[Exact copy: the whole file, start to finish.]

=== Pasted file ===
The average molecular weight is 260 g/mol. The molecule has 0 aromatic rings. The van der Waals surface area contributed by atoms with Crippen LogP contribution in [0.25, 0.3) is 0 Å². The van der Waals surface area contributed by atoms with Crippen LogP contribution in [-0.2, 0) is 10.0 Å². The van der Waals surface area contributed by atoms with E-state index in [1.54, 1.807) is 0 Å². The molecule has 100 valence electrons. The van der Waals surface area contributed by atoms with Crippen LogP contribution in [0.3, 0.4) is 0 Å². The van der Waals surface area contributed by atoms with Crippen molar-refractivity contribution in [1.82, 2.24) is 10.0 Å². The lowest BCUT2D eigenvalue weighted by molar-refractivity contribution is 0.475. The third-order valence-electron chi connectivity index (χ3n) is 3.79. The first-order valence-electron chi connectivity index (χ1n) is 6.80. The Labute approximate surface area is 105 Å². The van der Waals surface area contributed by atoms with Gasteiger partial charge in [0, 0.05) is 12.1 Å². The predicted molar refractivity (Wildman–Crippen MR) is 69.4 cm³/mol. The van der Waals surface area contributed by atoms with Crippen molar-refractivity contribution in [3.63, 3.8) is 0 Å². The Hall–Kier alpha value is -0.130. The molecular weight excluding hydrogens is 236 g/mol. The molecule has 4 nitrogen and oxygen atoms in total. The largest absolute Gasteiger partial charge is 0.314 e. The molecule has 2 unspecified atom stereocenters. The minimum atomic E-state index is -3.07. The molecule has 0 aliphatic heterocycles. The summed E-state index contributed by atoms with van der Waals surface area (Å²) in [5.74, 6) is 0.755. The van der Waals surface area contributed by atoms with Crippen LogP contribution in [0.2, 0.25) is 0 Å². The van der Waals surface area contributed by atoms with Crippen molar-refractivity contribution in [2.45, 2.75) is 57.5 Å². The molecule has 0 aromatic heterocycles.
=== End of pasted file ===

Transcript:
The average molecular weight is 260 g/mol. The molecule has 0 aromatic rings. The van der Waals surface area contributed by atoms with Crippen LogP contribution in [0.25, 0.3) is 0 Å². The van der Waals surface area contributed by atoms with Crippen LogP contribution in [-0.2, 0) is 10.0 Å². The van der Waals surface area contributed by atoms with E-state index in [1.54, 1.807) is 0 Å². The molecule has 100 valence electrons. The van der Waals surface area contributed by atoms with Crippen LogP contribution in [0.3, 0.4) is 0 Å². The van der Waals surface area contributed by atoms with Crippen molar-refractivity contribution in [1.82, 2.24) is 10.0 Å². The lowest BCUT2D eigenvalue weighted by molar-refractivity contribution is 0.475. The third-order valence-electron chi connectivity index (χ3n) is 3.79. The first-order valence-electron chi connectivity index (χ1n) is 6.80. The Labute approximate surface area is 105 Å². The van der Waals surface area contributed by atoms with Gasteiger partial charge in [0, 0.05) is 12.1 Å². The predicted molar refractivity (Wildman–Crippen MR) is 69.4 cm³/mol. The van der Waals surface area contributed by atoms with Crippen molar-refractivity contribution in [3.63, 3.8) is 0 Å². The Hall–Kier alpha value is -0.130. The molecular weight excluding hydrogens is 236 g/mol. The molecule has 4 nitrogen and oxygen atoms in total. The largest absolute Gasteiger partial charge is 0.314 e. The molecule has 2 unspecified atom stereocenters. The minimum atomic E-state index is -3.07. The molecule has 0 aliphatic heterocycles. The summed E-state index contributed by atoms with van der Waals surface area (Å²) in [5.74, 6) is 0.755. The van der Waals surface area contributed by atoms with Crippen LogP contribution in [0.2, 0.25) is 0 Å². The van der Waals surface area contributed by atoms with Crippen molar-refractivity contribution in [2.45, 2.75) is 57.5 Å². The molecule has 0 aromatic heterocycles.